Conical portion 25 preferably has a converging configuration, terminating at lower end 26. As shown in FIG. 3, conical portion 25 has an inverted cone-like configuration. However, other configurations are possible. For example, conical portion 25 may utilize either a straight or curved line rotated in space to form a converging surface. As previously discussed, conical portion 25 is preferably attached to the central portion of upper member plate 21. Conical portion 25 may be formed integrally with upper member plate 21, or may be attached by any suitable means such as glue, welding, or other secure attachment means. Where conical portion 25 is formed integrally with upper member plate 21, or separately attached thereto, upper member plate 21 preferably comprises a one-piece structure comprising interior portion 22 and upper member peripheral area 23.

In an alternative arrangement, conical portion 25 may be integrally formed with upper member peripheral area 23. In such an arrangement, interior portion 22 would be preferably attached above conical portion 25 to form space 24. Interior portion 22 would be attached to either conical portion 25 or upper member peripheral area 23 by any secure means, such as glue, welds, or other secure attachments. In the various arrangements, it is preferred that interior portion 22 and upper member peripheral area 23 constitute a planar upper member plate 21.

It is preferred that upper member 20 comprise plastic, although any other material may be used such as ceramics or metals. However, it is preferred that upper member 20 comprise a material having low density and high strength characteristics so as to limit any submersion of upper member plate 21 in a liquid, as will be discussed herein.

Disposed generally below upper member 20 is funnel 40. Funnel 40 preferably comprises funnel peripheral area 43 and conical portion 45. Funnel peripheral area 43 preferably has a rectangular and planar configuration, comprising the portion of funnel 40 adjacent upper member peripheral area 23. Conical portion 45 extends generally inwardly from funnel peripheral area 43. It is preferred that conical portion 45 of funnel 40 have a configuration corresponding to that of conical portion 25 of upper member 20. In the preferred embodiment, conical portion 45 of funnel 40 has an invented cone-like converging configuration. However, any other funnel-like converging configuration may be utilized.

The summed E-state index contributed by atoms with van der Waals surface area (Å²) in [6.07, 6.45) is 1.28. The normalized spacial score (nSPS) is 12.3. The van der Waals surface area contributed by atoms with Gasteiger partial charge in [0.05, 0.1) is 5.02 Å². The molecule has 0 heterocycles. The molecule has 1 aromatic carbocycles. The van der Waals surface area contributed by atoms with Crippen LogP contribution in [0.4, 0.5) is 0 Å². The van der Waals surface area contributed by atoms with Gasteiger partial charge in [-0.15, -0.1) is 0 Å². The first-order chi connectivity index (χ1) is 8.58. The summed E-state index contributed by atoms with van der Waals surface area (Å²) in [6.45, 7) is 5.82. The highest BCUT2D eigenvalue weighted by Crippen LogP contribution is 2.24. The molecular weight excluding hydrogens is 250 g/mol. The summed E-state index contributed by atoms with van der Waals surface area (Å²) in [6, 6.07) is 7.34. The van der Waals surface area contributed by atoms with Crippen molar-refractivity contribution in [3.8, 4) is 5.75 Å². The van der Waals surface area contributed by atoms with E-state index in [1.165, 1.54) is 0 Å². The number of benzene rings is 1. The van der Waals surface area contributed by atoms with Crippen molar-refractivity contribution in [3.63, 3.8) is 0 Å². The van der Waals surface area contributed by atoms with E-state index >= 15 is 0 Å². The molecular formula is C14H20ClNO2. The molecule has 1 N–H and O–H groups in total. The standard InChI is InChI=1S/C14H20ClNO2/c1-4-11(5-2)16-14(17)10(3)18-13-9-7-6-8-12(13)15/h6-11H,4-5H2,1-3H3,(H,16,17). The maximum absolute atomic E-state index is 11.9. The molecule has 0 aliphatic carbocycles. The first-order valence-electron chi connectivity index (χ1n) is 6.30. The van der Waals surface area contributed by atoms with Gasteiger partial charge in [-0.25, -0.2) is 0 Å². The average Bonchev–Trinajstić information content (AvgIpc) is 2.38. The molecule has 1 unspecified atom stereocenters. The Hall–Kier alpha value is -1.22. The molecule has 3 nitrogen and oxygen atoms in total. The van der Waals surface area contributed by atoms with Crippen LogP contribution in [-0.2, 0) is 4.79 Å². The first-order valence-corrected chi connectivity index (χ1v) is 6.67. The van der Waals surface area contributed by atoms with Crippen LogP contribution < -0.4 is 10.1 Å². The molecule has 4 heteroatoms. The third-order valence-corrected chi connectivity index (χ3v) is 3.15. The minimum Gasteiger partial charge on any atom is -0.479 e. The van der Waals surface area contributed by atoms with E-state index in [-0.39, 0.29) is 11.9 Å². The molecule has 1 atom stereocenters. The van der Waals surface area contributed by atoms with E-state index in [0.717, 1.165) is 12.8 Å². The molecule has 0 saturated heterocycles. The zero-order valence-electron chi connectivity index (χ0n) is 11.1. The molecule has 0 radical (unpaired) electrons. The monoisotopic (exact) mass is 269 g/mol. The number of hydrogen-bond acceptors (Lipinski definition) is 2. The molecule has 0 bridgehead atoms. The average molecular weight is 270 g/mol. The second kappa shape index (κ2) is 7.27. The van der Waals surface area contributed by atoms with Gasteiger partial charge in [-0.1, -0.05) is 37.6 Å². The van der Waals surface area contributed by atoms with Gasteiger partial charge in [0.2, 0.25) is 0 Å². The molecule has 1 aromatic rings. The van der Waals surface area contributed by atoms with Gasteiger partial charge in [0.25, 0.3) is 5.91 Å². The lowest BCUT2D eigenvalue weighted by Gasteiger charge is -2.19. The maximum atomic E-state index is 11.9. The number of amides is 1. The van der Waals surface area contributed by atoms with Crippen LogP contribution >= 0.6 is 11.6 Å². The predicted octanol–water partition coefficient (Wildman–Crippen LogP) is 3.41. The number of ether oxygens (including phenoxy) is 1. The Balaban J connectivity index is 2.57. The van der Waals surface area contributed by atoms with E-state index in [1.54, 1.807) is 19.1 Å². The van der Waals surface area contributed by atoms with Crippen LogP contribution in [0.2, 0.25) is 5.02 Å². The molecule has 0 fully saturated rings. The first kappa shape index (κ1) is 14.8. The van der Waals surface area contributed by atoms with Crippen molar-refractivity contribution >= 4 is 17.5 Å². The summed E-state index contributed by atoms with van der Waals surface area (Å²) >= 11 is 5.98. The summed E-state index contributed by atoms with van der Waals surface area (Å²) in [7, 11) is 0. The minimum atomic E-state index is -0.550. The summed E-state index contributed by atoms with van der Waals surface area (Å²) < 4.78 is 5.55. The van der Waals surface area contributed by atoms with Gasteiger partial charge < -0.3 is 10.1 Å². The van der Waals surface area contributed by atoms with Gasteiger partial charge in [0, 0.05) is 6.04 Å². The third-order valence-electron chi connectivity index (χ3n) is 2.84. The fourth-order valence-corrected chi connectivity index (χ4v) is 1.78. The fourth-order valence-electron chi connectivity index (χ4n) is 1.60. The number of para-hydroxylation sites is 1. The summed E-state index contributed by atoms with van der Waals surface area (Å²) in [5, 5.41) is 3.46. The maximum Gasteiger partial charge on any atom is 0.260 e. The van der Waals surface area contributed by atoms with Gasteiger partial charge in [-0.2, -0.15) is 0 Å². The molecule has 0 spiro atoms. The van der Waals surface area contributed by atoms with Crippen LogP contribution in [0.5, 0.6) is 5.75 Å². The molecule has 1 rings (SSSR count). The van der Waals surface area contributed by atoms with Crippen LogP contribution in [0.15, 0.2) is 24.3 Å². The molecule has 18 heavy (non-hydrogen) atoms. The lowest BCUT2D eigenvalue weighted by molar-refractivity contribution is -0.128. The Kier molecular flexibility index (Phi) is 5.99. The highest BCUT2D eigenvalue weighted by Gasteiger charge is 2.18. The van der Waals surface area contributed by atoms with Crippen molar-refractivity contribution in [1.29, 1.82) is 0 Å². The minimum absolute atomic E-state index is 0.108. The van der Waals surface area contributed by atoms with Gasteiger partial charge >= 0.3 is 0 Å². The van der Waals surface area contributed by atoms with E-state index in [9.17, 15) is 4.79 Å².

Conical portion 45 of funnel 40 preferably terminates at the lower extreme at exit portion 46. Exit portion 46 of funnel 40 is preferably cylindrical in shape, and defines a flow convergence area 32 which terminates at opening 47. Exit portion 46 may be of any configuration so as to provide a convenient area in which to collect a liquid passing through funnel 40. Funnel 40 may comprise any suitable material such as plastic, ceramic, or metal. However it is preferred that a low density and high strength material such as plastic be utilized for reasons which will be discussed herein.

As best shown in FIG. 3, upper member plate 21 is preferably disposed above funnel 40 such that a portion of conical portion 25 of upper member 20 is disposed at least partially within conical portion 45 of funnel 40, thereby defining a converging annular Passageway 30 between upper member 20 and funnel 40. As can be seen, passageway 30 generally extends from funnel peripheral area 43 to lower end 26. At lower end 26 of upper member 20, passageway 30 converges into flow convergence area 32, which is defined by flow exit area 33, and which communicates with opening 47 of funnel 40.